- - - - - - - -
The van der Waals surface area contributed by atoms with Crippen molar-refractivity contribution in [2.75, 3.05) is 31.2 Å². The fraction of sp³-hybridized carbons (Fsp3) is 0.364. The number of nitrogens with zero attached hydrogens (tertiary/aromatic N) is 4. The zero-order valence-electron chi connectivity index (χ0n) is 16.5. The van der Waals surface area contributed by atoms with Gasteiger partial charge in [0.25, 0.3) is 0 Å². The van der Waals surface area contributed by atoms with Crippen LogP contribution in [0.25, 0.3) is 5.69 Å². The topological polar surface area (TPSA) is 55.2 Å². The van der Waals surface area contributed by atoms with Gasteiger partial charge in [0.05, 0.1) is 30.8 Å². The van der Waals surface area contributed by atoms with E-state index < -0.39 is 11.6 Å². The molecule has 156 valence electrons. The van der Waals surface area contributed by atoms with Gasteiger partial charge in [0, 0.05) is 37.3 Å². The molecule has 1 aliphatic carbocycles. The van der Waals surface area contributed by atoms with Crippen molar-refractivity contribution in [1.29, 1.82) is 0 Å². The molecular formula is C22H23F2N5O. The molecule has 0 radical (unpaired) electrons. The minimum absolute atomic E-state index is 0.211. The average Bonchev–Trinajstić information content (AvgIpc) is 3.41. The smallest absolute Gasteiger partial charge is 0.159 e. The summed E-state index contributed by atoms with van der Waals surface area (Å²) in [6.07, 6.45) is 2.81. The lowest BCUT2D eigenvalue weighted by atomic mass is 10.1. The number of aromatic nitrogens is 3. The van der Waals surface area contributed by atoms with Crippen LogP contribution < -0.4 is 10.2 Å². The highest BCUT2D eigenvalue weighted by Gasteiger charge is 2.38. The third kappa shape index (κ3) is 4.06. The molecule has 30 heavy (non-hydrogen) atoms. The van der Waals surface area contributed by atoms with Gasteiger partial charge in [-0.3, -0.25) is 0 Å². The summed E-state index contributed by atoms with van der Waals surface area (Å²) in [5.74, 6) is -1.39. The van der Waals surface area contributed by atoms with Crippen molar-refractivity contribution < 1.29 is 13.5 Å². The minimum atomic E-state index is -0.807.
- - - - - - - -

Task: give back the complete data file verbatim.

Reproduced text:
The van der Waals surface area contributed by atoms with Crippen molar-refractivity contribution in [2.75, 3.05) is 31.2 Å². The fraction of sp³-hybridized carbons (Fsp3) is 0.364. The number of nitrogens with zero attached hydrogens (tertiary/aromatic N) is 4. The zero-order valence-electron chi connectivity index (χ0n) is 16.5. The van der Waals surface area contributed by atoms with Gasteiger partial charge in [0.25, 0.3) is 0 Å². The van der Waals surface area contributed by atoms with Crippen LogP contribution in [0.25, 0.3) is 5.69 Å². The topological polar surface area (TPSA) is 55.2 Å². The van der Waals surface area contributed by atoms with Gasteiger partial charge in [0.05, 0.1) is 30.8 Å². The van der Waals surface area contributed by atoms with E-state index < -0.39 is 11.6 Å². The molecule has 156 valence electrons. The van der Waals surface area contributed by atoms with Gasteiger partial charge in [0, 0.05) is 37.3 Å². The molecule has 1 aliphatic carbocycles. The van der Waals surface area contributed by atoms with Crippen molar-refractivity contribution in [1.29, 1.82) is 0 Å². The molecular formula is C22H23F2N5O. The molecule has 0 radical (unpaired) electrons. The minimum absolute atomic E-state index is 0.211. The average Bonchev–Trinajstić information content (AvgIpc) is 3.41. The smallest absolute Gasteiger partial charge is 0.159 e. The summed E-state index contributed by atoms with van der Waals surface area (Å²) in [6.07, 6.45) is 2.81. The lowest BCUT2D eigenvalue weighted by atomic mass is 10.1. The number of aromatic nitrogens is 3. The van der Waals surface area contributed by atoms with Crippen LogP contribution < -0.4 is 10.2 Å². The highest BCUT2D eigenvalue weighted by Gasteiger charge is 2.38. The third kappa shape index (κ3) is 4.06. The molecule has 30 heavy (non-hydrogen) atoms. The van der Waals surface area contributed by atoms with Gasteiger partial charge in [-0.3, -0.25) is 0 Å². The summed E-state index contributed by atoms with van der Waals surface area (Å²) in [5.74, 6) is -1.39. The van der Waals surface area contributed by atoms with Crippen molar-refractivity contribution < 1.29 is 13.5 Å². The minimum atomic E-state index is -0.807.